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Best Showerhead Filter/Testing Potable Water

D107D107 Posts: 1,537Member
edited June 23 in Domestic Hot Water
There's some dirt in the water that comes from the street. Not usually visible from the faucet but over time it builds up a yellow-brownish coating on our white shower tile which is a real pain to remove. Instead of using a cartridge filter at the main, we're thinking of just using a showerhead filter. The brown is our number one priority but it wouldn't hurt if it also removed some of the chloride we have that builds up a white powder on the faucets and spouts. Any recommendations? We use Brita water to drink, and the 2nd floor shower is really the only place we notice the brown problem. Not looking for something too fancy...

Comments

  • STEVEusaPASTEVEusaPA Posts: 3,075Member
    First you should figure out what is in the water, it’s very important, possibly to your health.
    Second you should filter the incoming water supply. For starters your putting sediment into the water heater shortening it’s life. It could be shortening the life of your other faucets/fixtures too.
    steve
  • D107D107 Posts: 1,537Member
    @STEVEusaPA Attached is faucet water test from two years ago, originally done to test makeup water for hot water boiler. We've been here 20 years, haven't had a problem wearing out faucets, and we drink only Brita-filtered water. Water is moderately hard. The dirt--maybe some of it ferrous?--is known to come from the town. I'm a little reluctant to put in serious filtering at the main, due to maintenance issues.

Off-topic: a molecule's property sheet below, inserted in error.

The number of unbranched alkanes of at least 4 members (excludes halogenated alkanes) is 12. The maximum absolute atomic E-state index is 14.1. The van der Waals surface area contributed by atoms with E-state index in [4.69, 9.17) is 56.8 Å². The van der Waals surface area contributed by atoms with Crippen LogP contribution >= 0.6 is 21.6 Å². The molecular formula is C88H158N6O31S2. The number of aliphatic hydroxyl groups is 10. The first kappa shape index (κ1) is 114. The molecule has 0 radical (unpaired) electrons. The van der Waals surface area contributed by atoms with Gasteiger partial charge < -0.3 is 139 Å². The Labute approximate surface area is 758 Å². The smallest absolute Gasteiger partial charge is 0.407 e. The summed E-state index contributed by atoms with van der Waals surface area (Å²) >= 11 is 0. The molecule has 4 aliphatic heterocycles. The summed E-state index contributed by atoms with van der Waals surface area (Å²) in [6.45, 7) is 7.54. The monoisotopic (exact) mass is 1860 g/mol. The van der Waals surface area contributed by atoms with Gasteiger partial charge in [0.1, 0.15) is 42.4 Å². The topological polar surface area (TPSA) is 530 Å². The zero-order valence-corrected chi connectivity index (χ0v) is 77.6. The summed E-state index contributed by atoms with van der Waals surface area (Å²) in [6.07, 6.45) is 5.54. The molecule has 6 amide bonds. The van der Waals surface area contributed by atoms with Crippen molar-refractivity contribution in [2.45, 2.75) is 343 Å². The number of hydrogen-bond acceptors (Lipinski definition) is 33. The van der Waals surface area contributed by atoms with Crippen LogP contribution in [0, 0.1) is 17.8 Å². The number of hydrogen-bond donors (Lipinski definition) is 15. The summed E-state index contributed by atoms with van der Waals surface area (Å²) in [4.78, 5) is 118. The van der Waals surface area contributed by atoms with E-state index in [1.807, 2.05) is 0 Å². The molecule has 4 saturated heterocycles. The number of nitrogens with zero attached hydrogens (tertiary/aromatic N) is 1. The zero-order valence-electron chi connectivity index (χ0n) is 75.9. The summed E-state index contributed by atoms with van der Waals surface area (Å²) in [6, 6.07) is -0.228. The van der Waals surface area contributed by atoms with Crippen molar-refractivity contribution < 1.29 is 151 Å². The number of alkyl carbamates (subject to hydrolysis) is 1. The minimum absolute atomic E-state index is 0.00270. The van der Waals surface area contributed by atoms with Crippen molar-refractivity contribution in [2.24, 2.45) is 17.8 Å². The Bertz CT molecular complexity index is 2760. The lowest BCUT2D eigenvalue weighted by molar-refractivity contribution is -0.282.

• hot_rodhot_rod Posts: 11,672Member
    Different test may be required for potable water, that test was specific to boiler acceptable water questions, I think.

    Your water supplier may have multiple sources, and water can change based on the time of year.

    Turbidity is sometimes called the optical clarity of water, very small micron sized particles, silt basically. It is not usually a healthy concern, more of a concern for white fixtures, and laundry :) Water departments often get high turbidity in spring time, run off into lakes, rivers and aquifers. Often after work was performed on the system piping. I think they add poly phosphates to lock up or make the turbidity less noticeable.

    Only a detailed water test, specific to the problems you are seeing, will tell you what the color is caused by and how to eliminate it. It could be iron, or discoloring from a failing galvanized water lateral.

    Beware, the more you want to know about your water, the more expensive the tests. Some testing needs to be performed right at the source of the water.

    Possibly a properly sized micron filter cartridge. Keep in mind that small filters need more frequent changing, better to eliminate the problem upstream as far as possible.